9. Be prepared for resistance and negotiation
 

9. Be prepared for resistance and negotiation

Your appraiser will never readily agree to your ask, no matter how good your performance has been. So be mentally prepared for some resistance and make sure to quote a higher amount to ensure sufficient wiggle room. Before entering into the discussion, be clear with yourself on what your boundaries are and the scope for flexibility you’re willing to allow. Your employer will always try and hold you at the lowest possible rate so make sure to do your part to ensure you both arrive at a mutually agreeable package by the end of the discussion.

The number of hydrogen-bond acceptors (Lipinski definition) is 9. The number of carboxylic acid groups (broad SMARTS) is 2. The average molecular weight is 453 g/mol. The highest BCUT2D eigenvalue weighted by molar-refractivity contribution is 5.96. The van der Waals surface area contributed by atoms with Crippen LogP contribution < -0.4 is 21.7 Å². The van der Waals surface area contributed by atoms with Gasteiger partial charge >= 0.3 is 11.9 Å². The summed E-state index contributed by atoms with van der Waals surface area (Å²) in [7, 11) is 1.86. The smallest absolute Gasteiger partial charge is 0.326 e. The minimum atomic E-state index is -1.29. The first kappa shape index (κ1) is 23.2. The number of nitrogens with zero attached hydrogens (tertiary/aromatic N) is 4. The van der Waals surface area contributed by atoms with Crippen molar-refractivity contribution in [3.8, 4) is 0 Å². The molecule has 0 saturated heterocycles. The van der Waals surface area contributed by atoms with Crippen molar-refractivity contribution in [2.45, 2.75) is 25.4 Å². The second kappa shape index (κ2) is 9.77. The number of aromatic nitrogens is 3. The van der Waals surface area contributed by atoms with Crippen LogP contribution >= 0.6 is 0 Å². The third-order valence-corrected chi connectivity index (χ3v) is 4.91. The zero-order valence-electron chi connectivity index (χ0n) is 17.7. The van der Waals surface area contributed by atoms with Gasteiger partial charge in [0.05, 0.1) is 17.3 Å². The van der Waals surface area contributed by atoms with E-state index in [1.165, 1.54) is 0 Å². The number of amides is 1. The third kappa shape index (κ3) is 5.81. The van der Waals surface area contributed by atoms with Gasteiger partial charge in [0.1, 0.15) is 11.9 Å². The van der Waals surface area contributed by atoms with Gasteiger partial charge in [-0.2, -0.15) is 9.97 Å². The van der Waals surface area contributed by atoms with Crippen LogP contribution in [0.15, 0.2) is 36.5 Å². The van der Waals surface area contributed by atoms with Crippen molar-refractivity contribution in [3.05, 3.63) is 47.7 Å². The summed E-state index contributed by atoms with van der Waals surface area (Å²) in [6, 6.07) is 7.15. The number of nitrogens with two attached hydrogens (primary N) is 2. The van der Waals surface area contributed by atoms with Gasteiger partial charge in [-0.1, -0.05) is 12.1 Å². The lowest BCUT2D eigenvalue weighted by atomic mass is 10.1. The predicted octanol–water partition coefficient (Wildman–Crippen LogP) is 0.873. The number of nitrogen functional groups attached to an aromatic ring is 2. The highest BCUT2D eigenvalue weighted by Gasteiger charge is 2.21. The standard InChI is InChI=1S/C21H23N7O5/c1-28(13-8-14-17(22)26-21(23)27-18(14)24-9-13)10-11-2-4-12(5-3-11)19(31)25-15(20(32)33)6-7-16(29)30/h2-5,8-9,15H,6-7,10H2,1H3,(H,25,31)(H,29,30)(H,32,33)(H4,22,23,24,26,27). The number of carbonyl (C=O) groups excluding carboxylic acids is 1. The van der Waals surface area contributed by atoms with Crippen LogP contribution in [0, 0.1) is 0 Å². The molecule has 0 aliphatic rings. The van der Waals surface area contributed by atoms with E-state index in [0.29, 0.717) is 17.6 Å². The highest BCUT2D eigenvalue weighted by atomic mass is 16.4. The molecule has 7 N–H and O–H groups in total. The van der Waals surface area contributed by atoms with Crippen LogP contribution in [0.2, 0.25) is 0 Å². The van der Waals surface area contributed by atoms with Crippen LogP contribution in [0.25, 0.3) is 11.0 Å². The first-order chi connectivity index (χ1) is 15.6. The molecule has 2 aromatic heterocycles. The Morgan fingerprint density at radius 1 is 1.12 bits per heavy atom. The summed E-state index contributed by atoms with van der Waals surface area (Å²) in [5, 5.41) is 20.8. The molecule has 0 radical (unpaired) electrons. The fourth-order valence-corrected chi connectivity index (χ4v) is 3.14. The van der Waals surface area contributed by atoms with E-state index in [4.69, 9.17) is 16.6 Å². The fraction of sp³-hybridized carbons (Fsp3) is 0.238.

10. Focus on your value to the firm and not on your personal reasons

While personal responsibilities like (new mortgage payments, college tuition, etc.) may be the actual reasons why you need the extra cash, emphasizing on your personal problems is not an ideal way to negotiate for a raise. While the company representative may empathize with you, they're not running a charity, and you’re much more likely to succeed in your quest for a raise by focusing on your professional accomplishments during your tenure in the company.

11. Take some time, evaluate and then make a decision
 

11. Take some time, evaluate and then make a decision